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Succession Planning in the Age of Innovation and Technology 


Maintaining the momentum of an established family business is a task that is difficult to master. According to a Harvard Business Review article, "Avoid the Traps That Can Destroy Family Businesses," by George Stalk and Henry Foley, 70 percent of family businesses fail or are sold even before the second generation takes over. Just 10 percent of them remain active for a third generation handover. Unlike publicly-owned firms, where the average CEO tenure is for around six years, many family-owned businesses are led by the same person for at least 20 to 25 years. These long tenures increase the difficulty to adapt to the changing trends in technology, business models, and consumer behaviour. Today, family firms in developing markets, are facing new threats thanks to globalisation. Leading a family-owned business had never been more challenging.

In this age of innovation and disruptive technology, the business ecology is changing at a rapid pace. Therefore, what worked for the founder of the company decades ago, has little relevance to what's happening in the industry today.

People involved with a family business for years can be resistant to change. The attitude towards it is – “If a business model has worked for years, why change it?” While this might work for some firms in the short term, failing to recognise and act upon changing needs is sure to hurt a business in the long run. When a young leader from a new generation takes over, he or she should ideally bring a fresh vision, taking into account updated ideas and technology trends in the market.

According to a 2014 PricewaterhouseCoopers Family Business survey, 86 percent of the next generation planning to get involved in the family business say that they want to do something significant, and 80 percent of them have big ideas for change and growth, such as introducing new products, investing in new technologies, exploring social media or changing the way the business operates. While the first generation of the family business might have a stronger level of experience, the newer generation has a stronger education background and brings new and innovative skill sets to the table which helps modernise the business and takes it to a new level.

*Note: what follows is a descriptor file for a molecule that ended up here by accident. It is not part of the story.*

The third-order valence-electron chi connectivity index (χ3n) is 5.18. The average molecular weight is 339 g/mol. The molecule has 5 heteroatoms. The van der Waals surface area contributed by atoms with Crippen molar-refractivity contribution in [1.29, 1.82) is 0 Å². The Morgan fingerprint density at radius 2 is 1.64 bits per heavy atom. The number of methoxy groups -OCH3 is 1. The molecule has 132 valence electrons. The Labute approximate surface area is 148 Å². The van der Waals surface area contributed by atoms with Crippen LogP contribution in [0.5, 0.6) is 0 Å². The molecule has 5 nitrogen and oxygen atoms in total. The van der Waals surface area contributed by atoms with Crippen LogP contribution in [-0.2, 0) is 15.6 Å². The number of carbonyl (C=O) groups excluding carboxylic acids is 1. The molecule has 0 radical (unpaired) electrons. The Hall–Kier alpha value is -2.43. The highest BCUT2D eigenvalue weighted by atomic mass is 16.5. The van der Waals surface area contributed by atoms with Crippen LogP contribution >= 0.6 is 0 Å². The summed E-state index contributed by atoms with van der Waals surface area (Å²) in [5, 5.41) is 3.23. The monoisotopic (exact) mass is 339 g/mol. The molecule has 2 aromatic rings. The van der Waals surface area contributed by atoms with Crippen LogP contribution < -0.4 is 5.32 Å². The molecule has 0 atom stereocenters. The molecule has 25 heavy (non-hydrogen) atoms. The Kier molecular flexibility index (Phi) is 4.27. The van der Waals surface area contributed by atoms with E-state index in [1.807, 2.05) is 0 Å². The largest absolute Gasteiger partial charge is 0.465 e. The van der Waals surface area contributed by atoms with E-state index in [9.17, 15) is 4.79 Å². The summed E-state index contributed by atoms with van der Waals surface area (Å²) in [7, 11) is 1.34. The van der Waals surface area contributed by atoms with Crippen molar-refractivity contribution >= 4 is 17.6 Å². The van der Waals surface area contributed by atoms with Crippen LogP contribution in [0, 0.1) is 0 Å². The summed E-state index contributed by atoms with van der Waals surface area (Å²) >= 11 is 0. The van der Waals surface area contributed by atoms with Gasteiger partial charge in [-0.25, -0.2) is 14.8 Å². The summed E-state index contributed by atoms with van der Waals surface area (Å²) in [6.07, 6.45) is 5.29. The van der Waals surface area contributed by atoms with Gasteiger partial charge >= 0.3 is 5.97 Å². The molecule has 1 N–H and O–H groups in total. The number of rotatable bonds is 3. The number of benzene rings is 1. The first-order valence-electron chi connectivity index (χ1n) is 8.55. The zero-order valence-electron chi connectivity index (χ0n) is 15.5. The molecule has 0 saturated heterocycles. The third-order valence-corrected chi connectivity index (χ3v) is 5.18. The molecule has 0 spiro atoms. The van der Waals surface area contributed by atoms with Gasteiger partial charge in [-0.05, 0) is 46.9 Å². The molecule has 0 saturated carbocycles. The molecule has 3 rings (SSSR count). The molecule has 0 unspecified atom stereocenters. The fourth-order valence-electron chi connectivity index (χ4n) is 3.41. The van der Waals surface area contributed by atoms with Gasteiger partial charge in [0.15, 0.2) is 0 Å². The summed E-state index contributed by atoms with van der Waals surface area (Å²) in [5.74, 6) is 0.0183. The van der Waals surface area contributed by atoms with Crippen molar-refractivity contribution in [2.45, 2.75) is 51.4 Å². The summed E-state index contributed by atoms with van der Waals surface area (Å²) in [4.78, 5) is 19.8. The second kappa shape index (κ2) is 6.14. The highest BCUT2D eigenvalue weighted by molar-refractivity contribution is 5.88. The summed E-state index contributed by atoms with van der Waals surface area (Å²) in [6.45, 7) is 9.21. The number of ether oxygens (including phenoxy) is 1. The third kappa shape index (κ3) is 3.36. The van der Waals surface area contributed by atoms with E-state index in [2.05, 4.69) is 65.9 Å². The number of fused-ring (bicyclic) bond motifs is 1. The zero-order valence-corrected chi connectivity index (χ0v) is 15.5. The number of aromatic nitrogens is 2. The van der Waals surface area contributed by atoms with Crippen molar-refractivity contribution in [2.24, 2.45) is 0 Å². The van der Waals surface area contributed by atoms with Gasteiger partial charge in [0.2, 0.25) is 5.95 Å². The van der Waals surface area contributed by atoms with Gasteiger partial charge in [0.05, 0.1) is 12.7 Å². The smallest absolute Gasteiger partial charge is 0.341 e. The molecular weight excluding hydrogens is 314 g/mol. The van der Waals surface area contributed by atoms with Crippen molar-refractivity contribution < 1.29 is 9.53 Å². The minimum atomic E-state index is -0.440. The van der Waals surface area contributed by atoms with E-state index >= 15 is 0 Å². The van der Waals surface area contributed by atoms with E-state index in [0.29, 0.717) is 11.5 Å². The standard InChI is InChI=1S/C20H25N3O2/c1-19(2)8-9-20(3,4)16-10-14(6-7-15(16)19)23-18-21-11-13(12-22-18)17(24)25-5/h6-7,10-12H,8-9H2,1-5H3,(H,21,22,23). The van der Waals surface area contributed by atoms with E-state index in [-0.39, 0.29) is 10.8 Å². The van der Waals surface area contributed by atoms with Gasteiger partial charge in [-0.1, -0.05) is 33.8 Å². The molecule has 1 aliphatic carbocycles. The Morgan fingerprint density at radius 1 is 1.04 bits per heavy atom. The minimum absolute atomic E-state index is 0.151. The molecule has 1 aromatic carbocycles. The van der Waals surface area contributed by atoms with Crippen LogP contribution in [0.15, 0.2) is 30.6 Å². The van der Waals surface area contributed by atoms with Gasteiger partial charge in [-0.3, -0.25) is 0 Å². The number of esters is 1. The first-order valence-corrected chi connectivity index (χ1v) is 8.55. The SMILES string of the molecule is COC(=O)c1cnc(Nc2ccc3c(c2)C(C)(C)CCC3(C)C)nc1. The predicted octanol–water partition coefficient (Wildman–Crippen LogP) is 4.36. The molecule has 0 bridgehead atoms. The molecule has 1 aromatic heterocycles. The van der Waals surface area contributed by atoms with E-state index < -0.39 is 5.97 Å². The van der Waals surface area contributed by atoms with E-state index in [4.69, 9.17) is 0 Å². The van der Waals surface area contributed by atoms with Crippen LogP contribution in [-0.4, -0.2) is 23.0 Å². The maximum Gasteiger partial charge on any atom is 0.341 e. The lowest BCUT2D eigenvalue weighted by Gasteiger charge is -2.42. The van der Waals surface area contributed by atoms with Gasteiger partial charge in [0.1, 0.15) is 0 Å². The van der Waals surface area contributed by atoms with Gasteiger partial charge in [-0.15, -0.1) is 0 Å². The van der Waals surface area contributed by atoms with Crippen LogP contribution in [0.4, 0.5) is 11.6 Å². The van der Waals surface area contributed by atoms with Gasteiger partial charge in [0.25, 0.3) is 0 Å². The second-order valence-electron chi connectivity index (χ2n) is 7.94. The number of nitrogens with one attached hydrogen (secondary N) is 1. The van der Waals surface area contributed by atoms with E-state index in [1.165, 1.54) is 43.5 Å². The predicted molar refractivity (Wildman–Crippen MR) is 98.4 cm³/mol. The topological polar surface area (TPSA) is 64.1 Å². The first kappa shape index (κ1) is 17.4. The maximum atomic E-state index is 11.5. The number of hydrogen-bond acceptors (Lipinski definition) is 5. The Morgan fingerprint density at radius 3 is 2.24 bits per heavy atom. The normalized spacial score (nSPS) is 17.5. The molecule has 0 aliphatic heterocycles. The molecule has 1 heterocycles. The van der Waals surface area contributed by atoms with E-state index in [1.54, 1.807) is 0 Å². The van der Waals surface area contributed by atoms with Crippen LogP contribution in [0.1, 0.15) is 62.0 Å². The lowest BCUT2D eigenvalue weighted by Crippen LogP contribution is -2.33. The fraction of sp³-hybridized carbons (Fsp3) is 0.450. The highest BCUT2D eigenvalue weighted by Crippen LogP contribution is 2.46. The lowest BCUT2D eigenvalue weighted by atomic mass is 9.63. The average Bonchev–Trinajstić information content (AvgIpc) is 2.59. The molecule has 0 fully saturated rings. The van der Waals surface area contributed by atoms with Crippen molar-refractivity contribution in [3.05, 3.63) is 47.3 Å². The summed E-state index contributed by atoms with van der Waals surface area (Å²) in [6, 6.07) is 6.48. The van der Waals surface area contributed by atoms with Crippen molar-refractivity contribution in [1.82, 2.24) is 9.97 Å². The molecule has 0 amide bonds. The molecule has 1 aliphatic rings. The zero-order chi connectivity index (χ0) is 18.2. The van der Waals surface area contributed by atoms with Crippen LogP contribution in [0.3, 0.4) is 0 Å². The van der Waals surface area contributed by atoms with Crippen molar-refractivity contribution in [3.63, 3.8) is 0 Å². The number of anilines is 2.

As difficult as it may sound, it isn’t an impossible task for a family business to break through and survive the innovation and technology explosion. Here are some pointers that can help family-owned businesses make a successful transition:

Recognise that change is good

As a member of the next generation taking helm of the business, re-evaluate the company’s products and services, determine how the organisation needs to evolve to remain relevant and consider tweaking the business model to keep up with the changing financial landscape.

It is also important to understand current industry trends. You should definitely anticipate the future of the business beyond the immediate present. Will customer demand for the product or service eventually decrease? Have changes in the business world affected the problem that the company has been solving for many years?

Look beyond fads. Look for long-term beneficial trends. Don’t change the entire business focus to jump on developments that won’t last. Be sure to follow the evolving needs of customers and don’t make impulsive decisions that could turn out to be detrimental to the business.

Stick to core strengths

Plan ahead




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